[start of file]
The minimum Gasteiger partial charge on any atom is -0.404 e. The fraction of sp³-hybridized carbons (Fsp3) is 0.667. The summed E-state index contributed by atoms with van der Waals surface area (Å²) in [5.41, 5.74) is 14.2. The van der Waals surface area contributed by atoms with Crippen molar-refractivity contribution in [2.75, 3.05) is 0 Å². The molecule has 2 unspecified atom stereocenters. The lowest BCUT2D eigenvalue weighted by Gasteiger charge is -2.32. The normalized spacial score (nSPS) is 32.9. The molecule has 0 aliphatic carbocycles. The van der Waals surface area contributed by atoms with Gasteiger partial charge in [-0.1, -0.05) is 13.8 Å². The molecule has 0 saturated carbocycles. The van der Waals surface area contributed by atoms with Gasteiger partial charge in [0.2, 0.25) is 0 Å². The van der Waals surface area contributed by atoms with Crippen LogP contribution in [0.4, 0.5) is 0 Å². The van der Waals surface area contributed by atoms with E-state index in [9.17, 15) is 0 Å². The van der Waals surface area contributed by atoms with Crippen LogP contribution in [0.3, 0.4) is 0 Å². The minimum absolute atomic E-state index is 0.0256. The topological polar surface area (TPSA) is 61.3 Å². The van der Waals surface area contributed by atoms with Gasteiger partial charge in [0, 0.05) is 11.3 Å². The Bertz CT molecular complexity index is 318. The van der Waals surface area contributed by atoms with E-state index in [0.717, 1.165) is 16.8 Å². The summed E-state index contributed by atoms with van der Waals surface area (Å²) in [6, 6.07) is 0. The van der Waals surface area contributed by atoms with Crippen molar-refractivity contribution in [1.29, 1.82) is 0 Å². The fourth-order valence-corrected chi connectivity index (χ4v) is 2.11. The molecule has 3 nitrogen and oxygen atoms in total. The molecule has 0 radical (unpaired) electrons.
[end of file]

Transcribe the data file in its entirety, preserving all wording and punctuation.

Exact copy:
The minimum Gasteiger partial charge on any atom is -0.404 e. The fraction of sp³-hybridized carbons (Fsp3) is 0.667. The summed E-state index contributed by atoms with van der Waals surface area (Å²) in [5.41, 5.74) is 14.2. The van der Waals surface area contributed by atoms with Crippen molar-refractivity contribution in [2.75, 3.05) is 0 Å². The molecule has 2 unspecified atom stereocenters. The lowest BCUT2D eigenvalue weighted by Gasteiger charge is -2.32. The normalized spacial score (nSPS) is 32.9. The molecule has 0 aliphatic carbocycles. The van der Waals surface area contributed by atoms with Gasteiger partial charge in [-0.1, -0.05) is 13.8 Å². The molecule has 0 saturated carbocycles. The van der Waals surface area contributed by atoms with Gasteiger partial charge in [0.2, 0.25) is 0 Å². The van der Waals surface area contributed by atoms with Crippen LogP contribution in [0.4, 0.5) is 0 Å². The van der Waals surface area contributed by atoms with E-state index in [9.17, 15) is 0 Å². The van der Waals surface area contributed by atoms with Crippen LogP contribution in [0.3, 0.4) is 0 Å². The minimum absolute atomic E-state index is 0.0256. The topological polar surface area (TPSA) is 61.3 Å². The van der Waals surface area contributed by atoms with Gasteiger partial charge in [0, 0.05) is 11.3 Å². The Bertz CT molecular complexity index is 318. The van der Waals surface area contributed by atoms with E-state index in [0.717, 1.165) is 16.8 Å². The summed E-state index contributed by atoms with van der Waals surface area (Å²) in [6, 6.07) is 0. The van der Waals surface area contributed by atoms with Crippen molar-refractivity contribution in [1.29, 1.82) is 0 Å². The fourth-order valence-corrected chi connectivity index (χ4v) is 2.11. The molecule has 3 nitrogen and oxygen atoms in total. The molecule has 0 radical (unpaired) electrons.